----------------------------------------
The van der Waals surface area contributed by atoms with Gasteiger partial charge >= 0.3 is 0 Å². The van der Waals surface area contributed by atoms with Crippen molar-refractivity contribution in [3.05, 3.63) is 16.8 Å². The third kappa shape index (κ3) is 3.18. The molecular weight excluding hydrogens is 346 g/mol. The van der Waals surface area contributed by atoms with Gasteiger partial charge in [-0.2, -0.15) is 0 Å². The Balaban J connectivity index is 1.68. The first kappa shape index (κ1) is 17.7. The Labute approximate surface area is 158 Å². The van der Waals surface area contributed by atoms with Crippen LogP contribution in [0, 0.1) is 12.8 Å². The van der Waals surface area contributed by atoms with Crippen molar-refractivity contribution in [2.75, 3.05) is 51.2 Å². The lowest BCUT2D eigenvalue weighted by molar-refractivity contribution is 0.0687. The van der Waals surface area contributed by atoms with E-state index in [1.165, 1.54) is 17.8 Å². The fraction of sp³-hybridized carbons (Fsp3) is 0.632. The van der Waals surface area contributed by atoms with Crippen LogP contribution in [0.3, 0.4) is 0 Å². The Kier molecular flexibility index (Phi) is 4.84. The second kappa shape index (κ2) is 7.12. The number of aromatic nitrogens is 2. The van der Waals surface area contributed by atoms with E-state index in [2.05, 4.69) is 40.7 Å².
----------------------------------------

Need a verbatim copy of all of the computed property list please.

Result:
The van der Waals surface area contributed by atoms with Gasteiger partial charge >= 0.3 is 0 Å². The van der Waals surface area contributed by atoms with Crippen molar-refractivity contribution in [3.05, 3.63) is 16.8 Å². The third kappa shape index (κ3) is 3.18. The molecular weight excluding hydrogens is 346 g/mol. The van der Waals surface area contributed by atoms with Gasteiger partial charge in [-0.2, -0.15) is 0 Å². The Balaban J connectivity index is 1.68. The first kappa shape index (κ1) is 17.7. The Labute approximate surface area is 158 Å². The van der Waals surface area contributed by atoms with Crippen LogP contribution in [0, 0.1) is 12.8 Å². The van der Waals surface area contributed by atoms with Crippen molar-refractivity contribution in [2.75, 3.05) is 51.2 Å². The lowest BCUT2D eigenvalue weighted by molar-refractivity contribution is 0.0687. The van der Waals surface area contributed by atoms with E-state index in [1.165, 1.54) is 17.8 Å². The fraction of sp³-hybridized carbons (Fsp3) is 0.632. The van der Waals surface area contributed by atoms with Crippen LogP contribution in [0.3, 0.4) is 0 Å². The Kier molecular flexibility index (Phi) is 4.84. The second kappa shape index (κ2) is 7.12. The number of aromatic nitrogens is 2. The van der Waals surface area contributed by atoms with E-state index in [2.05, 4.69) is 40.7 Å².